Is that what dark tourism is? An opportunity for thrill-seeking, cash-privileged Westerners to feel better about their mundane lives by trawling through global hot spots of genocide, catastrophe, and authoritarianism? In the first episode of Dark Tourist, Farrier categorizes the practice he’s investigating (or indulging in, it’s never entirely clear which) as “holidays in war zones, disaster sites, and other offbeat destinations.” That latter clause ends up doing a lot of work on the show’s behalf, because Dark Tourist, it transpires, is less often a travelogue than a voyeuristic trip into the grimmest regions of the human psyche. Serial killers, vampire cults, white separatists, oppressive warlords, haunted-house sadists—all feature in Farrier’s bumbling, affable narratives.
But there are other stories too, and that’s where the show’s hazy self-definition becomes troubling. It’s easy to comprehend the “darkness” in white South Africans prepping for a biblical race war, or in a dollar-store cult leader in New Orleans who drinks human blood, or in a military-run shooting range in Cambodia where tourists can pay to blast live animals with rocket launchers. But when Dark Tourist visits a remote part of Indonesia known for its elaborate funeral rites, or a life-size Noah’s Ark in Kentucky, or a part of Mexico City where a death saint is revered, the show’s framing takes things that are strange or simply unfamiliar and implies that they’re sinister. The best travelogues—Anthony Bourdain’s Parts Unknown in particular—emphasize connection, despite language, despite difference. Dark Tourist does the opposite. It seeks out places and people who are bizarre, unusual, or just downright tacky, and it urges you to recoil at them.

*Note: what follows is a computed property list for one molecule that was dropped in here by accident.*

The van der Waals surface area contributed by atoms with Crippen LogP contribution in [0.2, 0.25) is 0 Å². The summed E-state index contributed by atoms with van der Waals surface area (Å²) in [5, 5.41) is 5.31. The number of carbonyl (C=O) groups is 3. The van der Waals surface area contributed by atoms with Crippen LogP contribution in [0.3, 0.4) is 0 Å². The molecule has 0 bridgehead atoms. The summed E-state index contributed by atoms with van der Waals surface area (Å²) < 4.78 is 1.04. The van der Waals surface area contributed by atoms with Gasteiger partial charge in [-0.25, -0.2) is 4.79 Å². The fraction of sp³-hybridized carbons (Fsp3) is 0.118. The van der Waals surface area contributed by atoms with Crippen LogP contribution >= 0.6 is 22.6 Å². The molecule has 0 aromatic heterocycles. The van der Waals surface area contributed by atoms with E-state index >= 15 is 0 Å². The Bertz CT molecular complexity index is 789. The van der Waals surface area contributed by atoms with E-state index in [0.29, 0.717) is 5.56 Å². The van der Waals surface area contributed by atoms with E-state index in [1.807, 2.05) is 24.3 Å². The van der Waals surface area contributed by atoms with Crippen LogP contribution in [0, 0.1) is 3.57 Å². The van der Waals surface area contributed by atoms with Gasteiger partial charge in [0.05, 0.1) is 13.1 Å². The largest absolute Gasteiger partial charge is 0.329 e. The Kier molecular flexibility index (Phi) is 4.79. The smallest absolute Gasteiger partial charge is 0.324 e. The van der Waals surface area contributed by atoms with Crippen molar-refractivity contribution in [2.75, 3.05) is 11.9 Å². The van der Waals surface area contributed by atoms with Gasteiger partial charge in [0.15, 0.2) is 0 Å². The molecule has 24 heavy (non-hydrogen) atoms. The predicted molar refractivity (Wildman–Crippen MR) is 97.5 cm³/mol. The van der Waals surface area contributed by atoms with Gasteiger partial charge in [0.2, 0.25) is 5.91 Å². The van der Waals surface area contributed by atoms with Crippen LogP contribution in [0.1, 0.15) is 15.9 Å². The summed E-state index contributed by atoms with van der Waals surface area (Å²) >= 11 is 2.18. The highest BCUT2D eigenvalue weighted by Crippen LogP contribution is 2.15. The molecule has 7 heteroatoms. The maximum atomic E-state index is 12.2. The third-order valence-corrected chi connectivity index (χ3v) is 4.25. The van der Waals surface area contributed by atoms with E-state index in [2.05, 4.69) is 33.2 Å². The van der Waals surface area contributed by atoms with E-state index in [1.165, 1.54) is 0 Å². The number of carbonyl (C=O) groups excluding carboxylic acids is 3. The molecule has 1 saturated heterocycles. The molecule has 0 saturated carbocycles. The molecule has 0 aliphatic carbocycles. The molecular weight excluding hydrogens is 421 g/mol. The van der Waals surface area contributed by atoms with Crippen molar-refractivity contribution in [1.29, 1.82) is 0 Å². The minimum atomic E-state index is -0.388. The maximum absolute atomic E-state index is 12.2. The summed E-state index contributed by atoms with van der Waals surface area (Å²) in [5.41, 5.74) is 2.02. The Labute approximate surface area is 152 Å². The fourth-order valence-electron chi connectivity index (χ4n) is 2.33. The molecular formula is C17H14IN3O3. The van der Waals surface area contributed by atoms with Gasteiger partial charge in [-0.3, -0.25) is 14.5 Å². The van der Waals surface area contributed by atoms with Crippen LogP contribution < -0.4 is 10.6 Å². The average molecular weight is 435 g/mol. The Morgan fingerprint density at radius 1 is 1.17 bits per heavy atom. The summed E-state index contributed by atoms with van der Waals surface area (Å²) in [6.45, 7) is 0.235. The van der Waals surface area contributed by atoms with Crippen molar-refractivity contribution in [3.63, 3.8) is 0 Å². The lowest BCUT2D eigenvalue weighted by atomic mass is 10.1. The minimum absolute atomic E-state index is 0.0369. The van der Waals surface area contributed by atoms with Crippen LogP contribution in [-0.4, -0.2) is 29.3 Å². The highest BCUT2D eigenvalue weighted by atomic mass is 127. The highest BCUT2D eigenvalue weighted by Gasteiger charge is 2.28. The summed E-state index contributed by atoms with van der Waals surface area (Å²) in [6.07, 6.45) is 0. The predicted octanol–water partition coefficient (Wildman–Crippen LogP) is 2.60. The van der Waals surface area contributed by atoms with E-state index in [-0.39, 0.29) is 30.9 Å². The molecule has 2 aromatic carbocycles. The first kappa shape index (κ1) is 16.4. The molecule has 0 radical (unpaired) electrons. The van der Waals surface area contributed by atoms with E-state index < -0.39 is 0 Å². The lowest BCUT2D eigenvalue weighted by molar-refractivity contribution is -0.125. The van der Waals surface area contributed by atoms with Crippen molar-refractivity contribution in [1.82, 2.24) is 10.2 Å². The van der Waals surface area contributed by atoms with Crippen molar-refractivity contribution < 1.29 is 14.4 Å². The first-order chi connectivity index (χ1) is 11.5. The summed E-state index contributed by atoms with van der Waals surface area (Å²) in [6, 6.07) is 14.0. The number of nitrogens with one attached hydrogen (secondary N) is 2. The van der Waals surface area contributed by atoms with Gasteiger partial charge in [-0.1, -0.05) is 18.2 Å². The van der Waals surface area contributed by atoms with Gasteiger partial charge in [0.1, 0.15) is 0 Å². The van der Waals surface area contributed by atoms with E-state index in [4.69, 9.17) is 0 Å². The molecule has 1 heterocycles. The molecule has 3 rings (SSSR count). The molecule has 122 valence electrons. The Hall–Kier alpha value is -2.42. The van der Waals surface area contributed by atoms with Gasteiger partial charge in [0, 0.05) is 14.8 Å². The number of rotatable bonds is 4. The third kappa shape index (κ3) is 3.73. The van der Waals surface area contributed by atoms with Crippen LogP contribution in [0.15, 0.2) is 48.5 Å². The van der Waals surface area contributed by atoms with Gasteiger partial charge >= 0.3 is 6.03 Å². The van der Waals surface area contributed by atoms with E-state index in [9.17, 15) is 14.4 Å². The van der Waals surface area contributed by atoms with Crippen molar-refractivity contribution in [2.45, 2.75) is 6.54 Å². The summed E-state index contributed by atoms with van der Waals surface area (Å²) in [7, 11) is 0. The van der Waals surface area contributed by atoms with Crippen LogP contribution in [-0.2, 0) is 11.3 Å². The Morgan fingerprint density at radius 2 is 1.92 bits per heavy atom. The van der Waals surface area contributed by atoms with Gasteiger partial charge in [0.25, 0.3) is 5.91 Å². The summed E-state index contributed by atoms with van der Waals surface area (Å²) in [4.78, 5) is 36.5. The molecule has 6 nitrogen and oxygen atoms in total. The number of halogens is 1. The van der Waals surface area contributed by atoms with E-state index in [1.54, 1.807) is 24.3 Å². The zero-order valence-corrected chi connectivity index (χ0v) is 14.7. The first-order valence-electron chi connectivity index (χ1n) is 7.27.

Toward the end of the first episode, Farrier goes on a tourist experience by the Mexico-U.S. border, which offers an immersive re-creation of what it’s like to try to cross into America illegally as a migrant. The trip starts in darkness, as the group is screamed at by the masked man running the show, and proceeds as the dark tourists cross treacherous terrain, keeping eyes out for people pretending to be armed robbers and border-patrol officers. “It’s a weird role-playing experience that for six madcap hours allowed us to slip in and out of a very different reality,” Farrier narrates in voice-over. “At times it was entertaining … but in the end I got the message. For real migrants this is never fun.”
It’s a conclusion that feels more like a disclaimer than a genuine moment of self-awareness. When it isn’t pursuing the macabre, Dark Tourist is all about trying other people’s tribulations on for size. In the second episode, Farrier and a tour group visit an irradiated Japanese ghost town deserted after the Fukushima nuclear disaster. While the government has officially declared the town safe, Farrier explains, its former inhabitants aren’t in a rush to return. As the tour moves through the area, the Geiger counters the tourists hold register shockingly high levels of radiation around them, to the point where they finally seem uncomfortable. “Suddenly nuclear tourism doesn’t seem like such a great idea,” Farrier quips.